As the only scenario where dogs are likely to be kept in similar conditions to a greyhound racing facility is an animal shelter, we recommend incorporating guidelines from the Association of Shelter Veterinarians’ “Guidelines for Standard of Care in Animal Shelters”.
These guidelines recommend a minimum of 15 minutes of care time per day just for feeding and cleaning each dog housed (nine minutes for cleaning and six minutes for feeding) and at least one hour per day per dog for socialisation. Quick calculations will show that a typical greyhound racing establishment with one couple to look after 50 dogs is not appropriate as just the bare minimum of socialisation and care is 62.5 hours per day.
A more appropriate ratio for a 50-dog establishment would be a couple and six employees to care for the animals, in which case it is not desirable for such an establishment to be created with no local council permits.
Another concern of focus is on the facility having an acceptable appearance – not on the comfort of the dogs – “ensure the materials and finishes used to construct buildings and works associated with the racing dog facility minimise impacts on the visual amenity of the surrounding area.”
It is alarming that no additional requirements for shade cloths or some other method of providing shade for the greyhounds living in outdoor kennels has been included. For facilities where kennels are not located within buildings, but built out in the open, it is essential that shade cloths be provided so the dogs have shelter outside of their kennels.
2.3 Registration Requirements
No mention is made of registration requirements with the local council. This is in complete contrast to the recommendations of the 2015 Milne report which states that “a large number of greyhound establishments have not registered with local councils, creating a significant compliance and enforcement gap. “ Consequently, the Milne report recommends in recommendation 1.4 “That Greyhound Racing Victoria immediately identify all greyhound establishments that are potentially ‘Domestic Animal Businesses’ under the Domestic Animals Act 1994 2015 Victorian Live baiting inquiry.pdf and notify them to the relevant council to be assessed for registration.”
3.0 Animal Welfare Concerns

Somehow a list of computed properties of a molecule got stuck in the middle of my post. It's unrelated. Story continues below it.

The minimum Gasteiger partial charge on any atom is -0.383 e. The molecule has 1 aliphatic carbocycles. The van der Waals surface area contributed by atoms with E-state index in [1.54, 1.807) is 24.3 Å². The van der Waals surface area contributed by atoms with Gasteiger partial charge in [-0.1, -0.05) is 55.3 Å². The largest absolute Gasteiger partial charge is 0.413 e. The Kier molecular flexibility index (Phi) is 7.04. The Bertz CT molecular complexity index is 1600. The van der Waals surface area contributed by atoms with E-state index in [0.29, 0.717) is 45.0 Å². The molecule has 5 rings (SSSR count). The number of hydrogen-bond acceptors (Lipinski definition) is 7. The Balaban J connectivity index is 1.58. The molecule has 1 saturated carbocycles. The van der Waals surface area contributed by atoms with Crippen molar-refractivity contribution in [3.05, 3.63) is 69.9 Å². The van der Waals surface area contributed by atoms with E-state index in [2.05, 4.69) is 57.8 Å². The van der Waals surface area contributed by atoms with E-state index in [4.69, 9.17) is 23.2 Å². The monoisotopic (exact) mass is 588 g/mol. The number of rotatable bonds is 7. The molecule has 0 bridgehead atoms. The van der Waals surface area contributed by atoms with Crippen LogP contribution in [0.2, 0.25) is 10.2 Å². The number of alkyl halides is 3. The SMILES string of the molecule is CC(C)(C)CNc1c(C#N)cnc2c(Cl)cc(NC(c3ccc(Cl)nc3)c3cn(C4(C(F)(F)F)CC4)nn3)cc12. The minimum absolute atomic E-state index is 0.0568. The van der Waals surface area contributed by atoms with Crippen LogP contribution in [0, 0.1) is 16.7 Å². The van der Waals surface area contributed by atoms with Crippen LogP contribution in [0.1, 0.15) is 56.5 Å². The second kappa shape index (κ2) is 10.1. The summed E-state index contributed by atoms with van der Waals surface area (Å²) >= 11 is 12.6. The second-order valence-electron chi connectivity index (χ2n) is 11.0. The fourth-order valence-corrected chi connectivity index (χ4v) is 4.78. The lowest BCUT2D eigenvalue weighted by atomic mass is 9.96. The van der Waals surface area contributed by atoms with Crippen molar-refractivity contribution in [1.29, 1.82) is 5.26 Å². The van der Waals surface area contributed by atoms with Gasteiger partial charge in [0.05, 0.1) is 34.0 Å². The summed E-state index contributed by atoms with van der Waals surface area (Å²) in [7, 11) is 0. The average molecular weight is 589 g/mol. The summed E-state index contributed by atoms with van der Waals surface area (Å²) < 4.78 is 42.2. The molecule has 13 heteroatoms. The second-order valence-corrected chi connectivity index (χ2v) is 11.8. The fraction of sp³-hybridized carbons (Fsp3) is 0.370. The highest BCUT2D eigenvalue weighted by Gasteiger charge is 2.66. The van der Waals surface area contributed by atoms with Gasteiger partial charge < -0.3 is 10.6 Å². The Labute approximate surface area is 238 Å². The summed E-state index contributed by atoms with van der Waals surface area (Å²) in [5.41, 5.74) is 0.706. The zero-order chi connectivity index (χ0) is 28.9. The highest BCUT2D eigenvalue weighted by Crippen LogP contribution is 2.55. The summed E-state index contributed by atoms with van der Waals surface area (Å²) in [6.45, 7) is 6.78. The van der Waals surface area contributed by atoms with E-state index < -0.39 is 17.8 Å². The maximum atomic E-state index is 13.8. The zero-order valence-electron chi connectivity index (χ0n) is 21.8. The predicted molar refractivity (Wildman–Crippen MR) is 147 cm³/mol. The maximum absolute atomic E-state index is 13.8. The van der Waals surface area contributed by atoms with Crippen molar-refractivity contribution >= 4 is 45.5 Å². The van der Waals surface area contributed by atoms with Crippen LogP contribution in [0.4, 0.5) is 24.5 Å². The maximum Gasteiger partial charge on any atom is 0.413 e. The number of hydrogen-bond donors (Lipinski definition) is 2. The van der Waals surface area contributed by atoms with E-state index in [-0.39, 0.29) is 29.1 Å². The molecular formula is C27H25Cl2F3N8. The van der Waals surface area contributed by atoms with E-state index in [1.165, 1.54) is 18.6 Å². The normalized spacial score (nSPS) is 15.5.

These planning guidelines are, in effect, applying a layer of public gagging, by removing or weakening the ability of the public to oppose a facility. They appear to be aimed at ensuring the construction of these facilities is such that the condition of the animals they house is hidden from public sight and awareness.
Given the concerns around animal welfare transgressions in the greyhound racing industry and the fact that most of these transgressions take place in breeding, rearing, breaking or training facilities like the ones these guidelines cover, it is not in the interest of the public or the greyhounds to hide these animals away.
The lack of clarity around how they will work in conjunction with Greyhound Racing Victoria (GRV) guidelines is concerning. Would participants only need to comply with these guidelines, these guidelines as well as GRV standards, or would GRV standards not apply anymore at all? For example, would someone whose kennel sizes are smaller than GRV requirements be considered non-compliant and therefore in need of a permit, or would they still not need a permit as kennel sizes are not mentioned in these guidelines?
Should these guidelines supersede GRV standards, the lack of measures to guarantee animal welfare is concerning. Given the focus appears to be only on constructing buildings in a way that neighbours are not inconvenienced by the sight or sound of racing greyhounds, these guidelines are wholly inadequate for improving animal welfare. They appear to be aimed at improving public perception of the industry only.